The practice sections at the end of each book’s chapters were mostly the same from book to book. Many were simply a series of different exercises, each with different directions, and all dealt with the material. The most common exercises were “fill in the blank,” syntactical rearrangement, picture identification, conversation completion, and listening exercises when an audio tape/CD accompanied the book. After the books published in the 90s, this section changed significantly, with these “simpler” exercises moving and being tailored to the sections described above, and this section transforming into a more “project-based / wrap-up” section, with the assignments pertaining to writing, role-playing, and more-involved listening activities. I hypothesize here that there is some influence here from Bloom’s Taxonomy here, as these exercises are more based on “Creating” and are at the chapter’s culmination.

The books that differed the most from what I have used to answer this question were German, a Structural Approach (Lohnes, Strothmann;  1980), Allerlei zum Besprechen (Teichert, Hahn; 1998), and Geni@l (Langenscheidt, 2003). These three books had rather unique approaches to the material as compared to the others. The chapters of Structural contained pattern sentences, analysis, conversations, a reading, and vocabulary in each chapter, in that order for every chapter; the book truly was a book to teach grammar to the college student. Another college-level book I dealt with was Allerlei, whose chapters consisted of “Gespräch” (conversation), “Aus der Presse” (from the press), and “Aus der Literatur” (from literature) sections containing am authentic conversation, news article, and piece of literature, respectively, and various exercises surrounding them. I will discuss the book Geni@l in my summary blog, but for now I will just mention that it uses the Natural Approach and is thus extremely unique.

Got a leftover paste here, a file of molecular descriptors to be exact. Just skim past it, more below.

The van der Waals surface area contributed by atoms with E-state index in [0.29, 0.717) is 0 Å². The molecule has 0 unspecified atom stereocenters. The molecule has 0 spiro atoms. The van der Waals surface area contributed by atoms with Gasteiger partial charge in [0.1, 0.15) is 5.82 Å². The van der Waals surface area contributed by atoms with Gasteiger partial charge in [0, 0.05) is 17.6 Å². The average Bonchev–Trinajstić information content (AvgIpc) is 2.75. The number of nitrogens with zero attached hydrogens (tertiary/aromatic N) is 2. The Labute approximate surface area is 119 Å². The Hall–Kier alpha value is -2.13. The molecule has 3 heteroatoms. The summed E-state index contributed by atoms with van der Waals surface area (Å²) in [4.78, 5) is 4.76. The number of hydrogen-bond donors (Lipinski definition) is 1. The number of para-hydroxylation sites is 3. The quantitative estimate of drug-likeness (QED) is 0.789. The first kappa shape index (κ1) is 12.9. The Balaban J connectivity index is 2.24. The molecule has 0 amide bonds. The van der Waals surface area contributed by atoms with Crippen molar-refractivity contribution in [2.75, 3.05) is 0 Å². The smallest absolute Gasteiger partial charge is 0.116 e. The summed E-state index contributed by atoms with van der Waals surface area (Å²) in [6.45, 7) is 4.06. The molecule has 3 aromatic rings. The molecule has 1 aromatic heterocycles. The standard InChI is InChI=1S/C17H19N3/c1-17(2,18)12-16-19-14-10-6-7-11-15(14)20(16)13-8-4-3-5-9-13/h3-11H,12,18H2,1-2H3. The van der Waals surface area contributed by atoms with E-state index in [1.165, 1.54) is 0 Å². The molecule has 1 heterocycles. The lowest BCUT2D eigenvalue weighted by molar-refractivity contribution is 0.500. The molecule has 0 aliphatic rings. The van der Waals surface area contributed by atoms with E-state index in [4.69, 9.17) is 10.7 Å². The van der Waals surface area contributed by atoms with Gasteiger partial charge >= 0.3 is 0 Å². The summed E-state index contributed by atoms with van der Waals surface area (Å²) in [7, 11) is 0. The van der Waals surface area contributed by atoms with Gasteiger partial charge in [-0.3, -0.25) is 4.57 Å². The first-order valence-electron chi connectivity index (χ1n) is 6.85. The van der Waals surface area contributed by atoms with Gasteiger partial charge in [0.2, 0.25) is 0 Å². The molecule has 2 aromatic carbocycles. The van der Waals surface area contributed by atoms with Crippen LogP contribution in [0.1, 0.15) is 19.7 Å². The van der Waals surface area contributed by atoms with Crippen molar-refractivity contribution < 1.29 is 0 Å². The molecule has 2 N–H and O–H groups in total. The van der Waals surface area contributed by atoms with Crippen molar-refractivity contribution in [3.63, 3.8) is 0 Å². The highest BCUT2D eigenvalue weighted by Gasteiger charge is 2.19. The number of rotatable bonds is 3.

Question #3: How is grammar presented in the book? Are structures used before they are taught? Specifically, how are topics not normally taught in American students, such as gender, adjective endings, modal auxiliary verbs, and the subjunctive mood, presented to students?

This question was without a doubt a difficult one, yet also one that was in a way central to my study and that I will continue to emphasize as my research continues. The grammar in every text (except Allerlei and Geni@l) was explained in English, but the structures were introduced in some fashion in German. The grammar-specific sections would start with a quick English explanation of what the topic was, then give charts and examples in German. Following this would usually be a deeper explanation of the structure in English, with comparisons to and translations into English where necessary and applicable. The depth of this second explanation varied between books, with some going into great detail and others only giving a generic idea of what was happening within the structure. Following the explanations and presentations of the structures were always grammatical exercises to practice the new structures. This whole sequence would repeat for each book if multiple structures were introduced in the chapter’s grammar section.